Mobile-based ecological momentary interventions (EMIs) comprise an emerging area of research. These interventions are based on ecological momentary assessment (EMA), a widely used tool in psychiatry to collect repeated daily assessments of individuals’ behaviors, emotions, experiences, or thoughts as they occur in their own “real-world” settings [30]. EMA is seen as a promising method that provides insight into variations in symptoms and behavior over time and their underlying person-environment interactions. EMIs offer interventions in the moment of an individual’s daily life, usually based on the assessment [31]. Previous studies on the effects of EMIs showed a positive overall medium effect on stress in clinical populations [32]. To date, no study has assessed the effectiveness of a mobile stress management intervention based on stress monitoring among health care workers.


To bridge this gap, our group developed a self-management stress-signaling app using a participatory design with mental health employees called STAPP@Work. The app is developed to monitor daily stress levels and track the daily activities in employees’ natural settings, including work settings, based on the principles of EMA. STAPP@Work is a tool to manage stress at work by providing the employee feedback regarding their tracked stress levels and associated activities and creating a visual overview to make stress patterns during workdays and weeks visible. Furthermore, the app provides real-time suggestions for coping strategies specified for both the work environment and at home. The aim of this study was to evaluate the effectiveness of the STAPP@Work app by examining perceived stress, coping self-efficacy, and burnout symptoms. On the basis of previous literature outlined in the Background section, we hypothesized that after 6 months of using the STAPP@Work app for 1 week per month, perceived stress and coping self-efficacy would be improved and burnout symptoms would be reduced in mental health workers. In addition, we explored the progression of perceived stress, coping self-efficacy, and burnout scores over time to examine their lasting effects.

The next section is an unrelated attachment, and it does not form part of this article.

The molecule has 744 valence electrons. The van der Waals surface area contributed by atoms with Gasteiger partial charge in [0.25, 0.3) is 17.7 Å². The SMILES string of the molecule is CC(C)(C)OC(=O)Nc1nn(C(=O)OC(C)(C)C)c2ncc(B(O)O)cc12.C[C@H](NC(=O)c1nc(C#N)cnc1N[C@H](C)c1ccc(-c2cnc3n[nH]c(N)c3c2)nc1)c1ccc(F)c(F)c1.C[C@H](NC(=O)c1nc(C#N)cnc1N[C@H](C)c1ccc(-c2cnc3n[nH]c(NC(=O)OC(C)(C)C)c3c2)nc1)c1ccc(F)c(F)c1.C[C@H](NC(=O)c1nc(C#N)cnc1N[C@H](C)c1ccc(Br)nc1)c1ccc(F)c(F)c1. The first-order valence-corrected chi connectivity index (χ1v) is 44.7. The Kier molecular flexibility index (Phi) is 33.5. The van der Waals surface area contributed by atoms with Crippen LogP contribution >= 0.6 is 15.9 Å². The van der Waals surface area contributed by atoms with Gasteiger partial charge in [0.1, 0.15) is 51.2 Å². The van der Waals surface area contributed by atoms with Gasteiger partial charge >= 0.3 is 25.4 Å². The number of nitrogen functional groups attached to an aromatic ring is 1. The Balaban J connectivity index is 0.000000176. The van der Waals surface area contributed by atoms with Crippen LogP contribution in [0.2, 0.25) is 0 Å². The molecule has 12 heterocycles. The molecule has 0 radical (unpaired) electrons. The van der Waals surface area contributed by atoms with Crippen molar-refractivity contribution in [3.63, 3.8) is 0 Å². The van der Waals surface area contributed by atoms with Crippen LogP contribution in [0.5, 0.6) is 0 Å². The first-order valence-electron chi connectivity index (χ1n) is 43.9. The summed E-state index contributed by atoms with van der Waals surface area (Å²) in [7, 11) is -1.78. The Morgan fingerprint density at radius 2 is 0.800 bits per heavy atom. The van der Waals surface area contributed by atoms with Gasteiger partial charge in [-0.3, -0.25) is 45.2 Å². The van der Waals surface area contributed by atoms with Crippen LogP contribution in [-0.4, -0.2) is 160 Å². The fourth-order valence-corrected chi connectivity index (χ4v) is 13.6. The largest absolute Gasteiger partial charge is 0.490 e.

Study Design

This study adopted a single-case experimental design (SCED), a within-person design that measures the effectiveness of interventions [33]. Using an SCED, it became possible to focus on individual changes in outcomes (perceived stress, coping self-efficacy, and burnout symptoms) over time. This design was considered a good fit, as it enabled the assessment of behavior change over time in “real-world” settings using heterogeneous samples [33]. Moreover, SCEDs are often used to capture small but meaningful differences in behavior and to examine behavior that may change gradually over time, which is not feasible to assess in RCTs with a high number of successive measurements [34]. In addition, SCEDs are suitable for being able to evaluate the effectiveness of novel innovative interventions before they are evaluated in time-consuming and costly RCTs [35]. The results of this SCED study will provide an indication of whether it is worthwhile to conduct a large-scale RCT to further assess the effectiveness of the app [36]. Given that STAPP@Work is a novel behavioral intervention, using an SCED constitutes a useful first step to measure its effectiveness.

Furthermore, an A1-B1-A2-B2 reversal design was used, in which A1 represents the baseline period, B1 the introduction of an intervention, A2 the withdrawal of the intervention, and B2 the reintroduction of the intervention [36]. In this study, this translated to the participants having used the STAPP@Work app for 1 week after the baseline period, followed by 3 weeks of nonuse, after which they used the app again for the second time for a weeklong period. Withdrawing the intervention allowed for an assessment of whether the effects of the app were lasting.